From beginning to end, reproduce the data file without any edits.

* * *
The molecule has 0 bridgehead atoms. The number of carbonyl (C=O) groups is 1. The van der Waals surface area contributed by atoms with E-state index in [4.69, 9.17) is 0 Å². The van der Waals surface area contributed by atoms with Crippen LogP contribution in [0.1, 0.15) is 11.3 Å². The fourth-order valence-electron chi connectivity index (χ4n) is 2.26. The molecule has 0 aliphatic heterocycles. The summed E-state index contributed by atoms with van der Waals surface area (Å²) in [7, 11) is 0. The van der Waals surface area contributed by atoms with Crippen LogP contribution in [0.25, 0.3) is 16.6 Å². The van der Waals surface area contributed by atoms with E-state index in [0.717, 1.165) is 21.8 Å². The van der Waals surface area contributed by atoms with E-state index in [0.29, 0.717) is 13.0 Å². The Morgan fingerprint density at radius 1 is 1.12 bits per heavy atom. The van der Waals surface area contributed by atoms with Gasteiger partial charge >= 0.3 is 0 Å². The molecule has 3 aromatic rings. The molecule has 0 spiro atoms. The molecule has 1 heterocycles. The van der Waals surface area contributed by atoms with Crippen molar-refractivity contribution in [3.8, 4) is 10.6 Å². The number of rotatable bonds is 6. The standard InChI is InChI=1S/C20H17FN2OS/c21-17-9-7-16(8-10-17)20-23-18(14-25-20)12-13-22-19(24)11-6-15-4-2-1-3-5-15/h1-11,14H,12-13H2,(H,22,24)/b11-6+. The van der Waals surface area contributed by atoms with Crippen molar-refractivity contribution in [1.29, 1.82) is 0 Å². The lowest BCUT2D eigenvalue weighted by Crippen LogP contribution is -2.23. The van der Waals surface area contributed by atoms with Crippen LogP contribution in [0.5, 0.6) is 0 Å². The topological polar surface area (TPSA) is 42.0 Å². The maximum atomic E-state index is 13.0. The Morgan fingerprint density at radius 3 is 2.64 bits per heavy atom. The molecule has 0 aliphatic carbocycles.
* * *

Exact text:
The molecule has 0 bridgehead atoms. The number of carbonyl (C=O) groups is 1. The van der Waals surface area contributed by atoms with E-state index in [4.69, 9.17) is 0 Å². The van der Waals surface area contributed by atoms with Crippen LogP contribution in [0.1, 0.15) is 11.3 Å². The fourth-order valence-electron chi connectivity index (χ4n) is 2.26. The molecule has 0 aliphatic heterocycles. The summed E-state index contributed by atoms with van der Waals surface area (Å²) in [7, 11) is 0. The van der Waals surface area contributed by atoms with Crippen LogP contribution in [0.25, 0.3) is 16.6 Å². The van der Waals surface area contributed by atoms with E-state index in [0.717, 1.165) is 21.8 Å². The van der Waals surface area contributed by atoms with E-state index in [0.29, 0.717) is 13.0 Å². The Morgan fingerprint density at radius 1 is 1.12 bits per heavy atom. The van der Waals surface area contributed by atoms with Gasteiger partial charge >= 0.3 is 0 Å². The molecule has 3 aromatic rings. The molecule has 0 spiro atoms. The molecule has 1 heterocycles. The van der Waals surface area contributed by atoms with Crippen molar-refractivity contribution in [3.8, 4) is 10.6 Å². The number of rotatable bonds is 6. The standard InChI is InChI=1S/C20H17FN2OS/c21-17-9-7-16(8-10-17)20-23-18(14-25-20)12-13-22-19(24)11-6-15-4-2-1-3-5-15/h1-11,14H,12-13H2,(H,22,24)/b11-6+. The van der Waals surface area contributed by atoms with Crippen molar-refractivity contribution in [1.29, 1.82) is 0 Å². The lowest BCUT2D eigenvalue weighted by Crippen LogP contribution is -2.23. The van der Waals surface area contributed by atoms with Crippen LogP contribution in [0.5, 0.6) is 0 Å². The topological polar surface area (TPSA) is 42.0 Å². The maximum atomic E-state index is 13.0. The Morgan fingerprint density at radius 3 is 2.64 bits per heavy atom. The molecule has 0 aliphatic carbocycles.